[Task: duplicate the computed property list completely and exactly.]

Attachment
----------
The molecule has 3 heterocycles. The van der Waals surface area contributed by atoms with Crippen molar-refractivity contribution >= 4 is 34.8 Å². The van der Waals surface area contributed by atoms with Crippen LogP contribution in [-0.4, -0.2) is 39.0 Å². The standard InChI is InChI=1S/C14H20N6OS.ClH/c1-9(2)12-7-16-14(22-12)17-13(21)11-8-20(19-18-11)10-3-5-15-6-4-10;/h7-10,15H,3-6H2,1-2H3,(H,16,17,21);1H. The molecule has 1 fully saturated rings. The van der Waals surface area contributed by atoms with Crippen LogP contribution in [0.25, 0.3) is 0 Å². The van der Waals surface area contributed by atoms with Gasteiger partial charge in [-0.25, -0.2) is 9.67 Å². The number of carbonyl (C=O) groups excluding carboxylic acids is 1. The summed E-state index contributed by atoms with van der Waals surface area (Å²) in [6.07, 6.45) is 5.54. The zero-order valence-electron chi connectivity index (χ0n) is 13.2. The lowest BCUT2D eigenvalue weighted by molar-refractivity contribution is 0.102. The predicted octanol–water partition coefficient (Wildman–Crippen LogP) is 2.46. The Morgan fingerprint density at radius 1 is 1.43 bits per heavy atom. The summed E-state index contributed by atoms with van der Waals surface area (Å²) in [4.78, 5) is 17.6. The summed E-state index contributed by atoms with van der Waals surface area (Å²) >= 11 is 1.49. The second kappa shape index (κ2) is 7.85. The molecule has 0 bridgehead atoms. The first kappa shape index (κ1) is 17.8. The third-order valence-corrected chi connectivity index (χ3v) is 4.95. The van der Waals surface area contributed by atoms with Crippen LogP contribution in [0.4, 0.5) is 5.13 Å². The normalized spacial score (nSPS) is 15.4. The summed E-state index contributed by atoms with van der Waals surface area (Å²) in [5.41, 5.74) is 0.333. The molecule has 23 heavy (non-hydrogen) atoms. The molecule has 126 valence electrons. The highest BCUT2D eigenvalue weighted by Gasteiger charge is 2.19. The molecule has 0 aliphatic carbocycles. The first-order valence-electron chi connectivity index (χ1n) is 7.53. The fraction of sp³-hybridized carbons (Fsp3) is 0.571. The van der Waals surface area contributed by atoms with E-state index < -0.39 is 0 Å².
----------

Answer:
The molecule has 3 heterocycles. The van der Waals surface area contributed by atoms with Crippen molar-refractivity contribution >= 4 is 34.8 Å². The van der Waals surface area contributed by atoms with Crippen LogP contribution in [-0.4, -0.2) is 39.0 Å². The standard InChI is InChI=1S/C14H20N6OS.ClH/c1-9(2)12-7-16-14(22-12)17-13(21)11-8-20(19-18-11)10-3-5-15-6-4-10;/h7-10,15H,3-6H2,1-2H3,(H,16,17,21);1H. The molecule has 1 fully saturated rings. The van der Waals surface area contributed by atoms with Crippen LogP contribution in [0.25, 0.3) is 0 Å². The van der Waals surface area contributed by atoms with Gasteiger partial charge in [-0.25, -0.2) is 9.67 Å². The number of carbonyl (C=O) groups excluding carboxylic acids is 1. The summed E-state index contributed by atoms with van der Waals surface area (Å²) in [6.07, 6.45) is 5.54. The zero-order valence-electron chi connectivity index (χ0n) is 13.2. The lowest BCUT2D eigenvalue weighted by molar-refractivity contribution is 0.102. The predicted octanol–water partition coefficient (Wildman–Crippen LogP) is 2.46. The Morgan fingerprint density at radius 1 is 1.43 bits per heavy atom. The summed E-state index contributed by atoms with van der Waals surface area (Å²) in [4.78, 5) is 17.6. The summed E-state index contributed by atoms with van der Waals surface area (Å²) >= 11 is 1.49. The second kappa shape index (κ2) is 7.85. The molecule has 0 bridgehead atoms. The first kappa shape index (κ1) is 17.8. The third-order valence-corrected chi connectivity index (χ3v) is 4.95. The van der Waals surface area contributed by atoms with Crippen LogP contribution in [0.4, 0.5) is 5.13 Å². The normalized spacial score (nSPS) is 15.4. The summed E-state index contributed by atoms with van der Waals surface area (Å²) in [5.41, 5.74) is 0.333. The molecule has 23 heavy (non-hydrogen) atoms. The molecule has 126 valence electrons. The highest BCUT2D eigenvalue weighted by Gasteiger charge is 2.19. The molecule has 0 aliphatic carbocycles. The first-order valence-electron chi connectivity index (χ1n) is 7.53. The fraction of sp³-hybridized carbons (Fsp3) is 0.571. The van der Waals surface area contributed by atoms with E-state index < -0.39 is 0 Å².